233.We heard that the developing age assurance sector was willing to follow minimum standards set by government.414 For example, the Age Verification Providers Association recommended: “an independent privacy-protecting standards based, open competitive and interoperable age verification sector as a foundation for a safer internet for children.” In their written evidence, Yoti recommended: “standards based and independently accredited approaches to age verification and identity verification for social media registration.” 415 Yet some element of compulsion or regulation is likely to be required. The Office of the Children’s Commissioner said:

“Many of the tech companies recognised the need to implement or improve their age assurance systems in order to more effectively enforce their minimum ages. However, some indicated that they did not feel that the issue was a problem for their service, or that the design of the service meant implementing age assurance was difficult, perhaps impossible.”416

Age Assurance (Minimum Standards) Bill

234.The Age Assurance (Minimum Standards) Bill, a Private Member’s Bill, was introduced in the House of Lords on 27 May 2021 and had its second reading on 19 November 2021. 417 If enacted, the Bill would require that age assurance systems for online or digital services or products used by consumers or operated in the UK must meet certain minimum standards. It requires Ofcom to publish those minimum standards within six months of the passing of the Bill. During the Bill’s second reading, the Parliamentary Under-Secretary of State at DCMS explained that, while sharing its aims, the Government’s view was that this draft Online Safety Bill was the better route by which they could be met, with the regulator including “steps on age assurance in its regulatory codes, as part of which Ofcom can include specific standards and name them.”418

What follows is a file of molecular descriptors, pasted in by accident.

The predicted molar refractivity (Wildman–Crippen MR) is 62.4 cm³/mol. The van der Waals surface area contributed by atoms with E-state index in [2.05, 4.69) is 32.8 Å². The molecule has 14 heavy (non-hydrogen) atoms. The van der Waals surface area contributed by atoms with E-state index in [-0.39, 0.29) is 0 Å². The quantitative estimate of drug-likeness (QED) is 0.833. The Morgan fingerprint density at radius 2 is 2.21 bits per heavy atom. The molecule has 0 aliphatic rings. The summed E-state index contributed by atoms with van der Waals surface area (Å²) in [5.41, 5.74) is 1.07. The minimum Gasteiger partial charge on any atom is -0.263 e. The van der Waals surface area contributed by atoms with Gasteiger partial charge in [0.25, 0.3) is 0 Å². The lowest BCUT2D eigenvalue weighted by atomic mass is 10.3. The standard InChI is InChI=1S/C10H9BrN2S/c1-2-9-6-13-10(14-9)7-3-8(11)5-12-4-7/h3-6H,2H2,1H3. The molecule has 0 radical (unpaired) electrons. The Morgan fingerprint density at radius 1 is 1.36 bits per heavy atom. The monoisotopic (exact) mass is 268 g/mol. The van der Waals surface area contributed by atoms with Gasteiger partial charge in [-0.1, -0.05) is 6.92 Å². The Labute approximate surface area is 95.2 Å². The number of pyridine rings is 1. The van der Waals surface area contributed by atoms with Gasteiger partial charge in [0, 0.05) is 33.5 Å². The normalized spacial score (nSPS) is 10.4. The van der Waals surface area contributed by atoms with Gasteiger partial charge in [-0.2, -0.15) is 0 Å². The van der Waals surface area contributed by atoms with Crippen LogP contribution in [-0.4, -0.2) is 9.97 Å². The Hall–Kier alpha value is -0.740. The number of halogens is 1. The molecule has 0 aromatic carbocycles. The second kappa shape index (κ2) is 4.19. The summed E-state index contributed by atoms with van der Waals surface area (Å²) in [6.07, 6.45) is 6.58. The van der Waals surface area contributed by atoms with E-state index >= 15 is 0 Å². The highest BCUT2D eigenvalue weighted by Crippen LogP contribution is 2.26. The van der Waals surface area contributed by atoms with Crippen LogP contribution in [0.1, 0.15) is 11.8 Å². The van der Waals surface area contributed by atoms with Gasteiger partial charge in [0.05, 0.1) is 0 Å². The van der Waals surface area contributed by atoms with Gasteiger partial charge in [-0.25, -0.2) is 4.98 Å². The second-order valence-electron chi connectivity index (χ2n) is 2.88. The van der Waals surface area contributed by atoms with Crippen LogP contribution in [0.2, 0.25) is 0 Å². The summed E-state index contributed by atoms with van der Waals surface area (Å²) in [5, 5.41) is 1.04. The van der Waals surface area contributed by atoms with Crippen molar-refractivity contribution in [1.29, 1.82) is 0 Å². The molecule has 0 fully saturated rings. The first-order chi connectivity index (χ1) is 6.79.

235.There is currently no single regulatory or statutory code in the UK that sets out rules for age assurance. We believe that existing codes, and the duties outlined in the draft Bill, cannot be implemented properly without a statutory system of regulation of age assurance, that is trusted, effective and preserves privacy. We believe that an independent, privacy-protecting age assurance sector operating to a set of minimum standards appropriate for different methods of age assurance in different circumstances is key to any system that aims to protect children from harm online. Such a system:

a)should be for independent commercial providers as well those built by the service providers themselves;

b)should impose standards appropriate to the content and age of the user and be compatible with existing law, including international treaties such as the UN Convention of the Rights of the Child, to provide necessary protections for privacy and data protection; and

c)should provide a route of redress for users to challenge specific conclusions reached on age.

A binding Code of Practice would provide a clear basis for service providers whose risk assessment identifies their content as likely to be accessed by children to put in place mitigations in the form of a rigorous system of age assurance.